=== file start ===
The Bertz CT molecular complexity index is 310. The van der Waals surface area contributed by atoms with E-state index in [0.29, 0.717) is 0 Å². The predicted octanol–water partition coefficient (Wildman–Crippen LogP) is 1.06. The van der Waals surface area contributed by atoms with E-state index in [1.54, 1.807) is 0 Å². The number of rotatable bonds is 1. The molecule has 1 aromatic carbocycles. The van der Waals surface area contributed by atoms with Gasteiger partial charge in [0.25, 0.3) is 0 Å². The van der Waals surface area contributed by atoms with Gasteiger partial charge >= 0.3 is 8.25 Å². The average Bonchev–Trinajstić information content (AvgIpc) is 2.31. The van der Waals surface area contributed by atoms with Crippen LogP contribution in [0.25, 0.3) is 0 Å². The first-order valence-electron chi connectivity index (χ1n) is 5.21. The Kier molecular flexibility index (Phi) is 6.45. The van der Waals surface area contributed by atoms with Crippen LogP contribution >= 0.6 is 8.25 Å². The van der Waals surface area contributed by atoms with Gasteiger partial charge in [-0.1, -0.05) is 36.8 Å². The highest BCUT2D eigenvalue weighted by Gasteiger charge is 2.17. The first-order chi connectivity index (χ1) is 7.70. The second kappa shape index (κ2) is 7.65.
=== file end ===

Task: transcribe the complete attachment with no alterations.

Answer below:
The Bertz CT molecular complexity index is 310. The van der Waals surface area contributed by atoms with E-state index in [0.29, 0.717) is 0 Å². The predicted octanol–water partition coefficient (Wildman–Crippen LogP) is 1.06. The van der Waals surface area contributed by atoms with E-state index in [1.54, 1.807) is 0 Å². The number of rotatable bonds is 1. The molecule has 1 aromatic carbocycles. The van der Waals surface area contributed by atoms with Gasteiger partial charge in [0.25, 0.3) is 0 Å². The van der Waals surface area contributed by atoms with Gasteiger partial charge >= 0.3 is 8.25 Å². The average Bonchev–Trinajstić information content (AvgIpc) is 2.31. The van der Waals surface area contributed by atoms with Crippen LogP contribution in [0.25, 0.3) is 0 Å². The first-order valence-electron chi connectivity index (χ1n) is 5.21. The Kier molecular flexibility index (Phi) is 6.45. The van der Waals surface area contributed by atoms with Crippen LogP contribution >= 0.6 is 8.25 Å². The van der Waals surface area contributed by atoms with Gasteiger partial charge in [-0.1, -0.05) is 36.8 Å². The highest BCUT2D eigenvalue weighted by Gasteiger charge is 2.17. The first-order chi connectivity index (χ1) is 7.70. The second kappa shape index (κ2) is 7.65.